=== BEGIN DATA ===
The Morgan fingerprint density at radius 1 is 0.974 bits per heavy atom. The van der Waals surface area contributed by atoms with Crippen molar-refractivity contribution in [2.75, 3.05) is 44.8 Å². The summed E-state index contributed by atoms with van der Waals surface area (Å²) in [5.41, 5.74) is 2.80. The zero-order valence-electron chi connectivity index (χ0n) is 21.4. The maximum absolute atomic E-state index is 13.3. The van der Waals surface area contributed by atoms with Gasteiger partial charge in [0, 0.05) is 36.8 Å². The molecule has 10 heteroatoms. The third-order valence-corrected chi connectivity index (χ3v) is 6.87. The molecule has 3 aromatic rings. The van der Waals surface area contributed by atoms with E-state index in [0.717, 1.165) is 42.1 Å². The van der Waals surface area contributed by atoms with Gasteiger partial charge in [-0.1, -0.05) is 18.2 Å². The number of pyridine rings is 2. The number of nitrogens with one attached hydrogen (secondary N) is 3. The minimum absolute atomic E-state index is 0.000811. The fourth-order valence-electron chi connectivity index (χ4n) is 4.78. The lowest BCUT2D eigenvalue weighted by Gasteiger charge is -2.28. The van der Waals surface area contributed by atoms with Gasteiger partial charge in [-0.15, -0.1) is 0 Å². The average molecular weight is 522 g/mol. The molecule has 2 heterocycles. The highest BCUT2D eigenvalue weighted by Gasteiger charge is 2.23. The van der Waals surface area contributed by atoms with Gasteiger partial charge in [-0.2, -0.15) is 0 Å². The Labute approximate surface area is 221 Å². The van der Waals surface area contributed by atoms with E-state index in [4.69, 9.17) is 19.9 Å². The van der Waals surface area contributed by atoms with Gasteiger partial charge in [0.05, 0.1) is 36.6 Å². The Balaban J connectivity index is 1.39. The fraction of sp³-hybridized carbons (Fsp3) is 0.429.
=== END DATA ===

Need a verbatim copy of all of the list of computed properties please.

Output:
The Morgan fingerprint density at radius 1 is 0.974 bits per heavy atom. The van der Waals surface area contributed by atoms with Crippen molar-refractivity contribution in [2.75, 3.05) is 44.8 Å². The summed E-state index contributed by atoms with van der Waals surface area (Å²) in [5.41, 5.74) is 2.80. The zero-order valence-electron chi connectivity index (χ0n) is 21.4. The maximum absolute atomic E-state index is 13.3. The van der Waals surface area contributed by atoms with Gasteiger partial charge in [0, 0.05) is 36.8 Å². The molecule has 10 heteroatoms. The third-order valence-corrected chi connectivity index (χ3v) is 6.87. The molecule has 3 aromatic rings. The van der Waals surface area contributed by atoms with E-state index in [0.717, 1.165) is 42.1 Å². The van der Waals surface area contributed by atoms with Gasteiger partial charge in [-0.1, -0.05) is 18.2 Å². The number of pyridine rings is 2. The number of nitrogens with one attached hydrogen (secondary N) is 3. The minimum absolute atomic E-state index is 0.000811. The fourth-order valence-electron chi connectivity index (χ4n) is 4.78. The lowest BCUT2D eigenvalue weighted by Gasteiger charge is -2.28. The van der Waals surface area contributed by atoms with Gasteiger partial charge in [-0.15, -0.1) is 0 Å². The average molecular weight is 522 g/mol. The molecule has 2 heterocycles. The highest BCUT2D eigenvalue weighted by Gasteiger charge is 2.23. The van der Waals surface area contributed by atoms with Gasteiger partial charge in [-0.2, -0.15) is 0 Å². The Labute approximate surface area is 221 Å². The van der Waals surface area contributed by atoms with E-state index in [4.69, 9.17) is 19.9 Å². The van der Waals surface area contributed by atoms with Gasteiger partial charge in [0.05, 0.1) is 36.6 Å². The Balaban J connectivity index is 1.39. The fraction of sp³-hybridized carbons (Fsp3) is 0.429.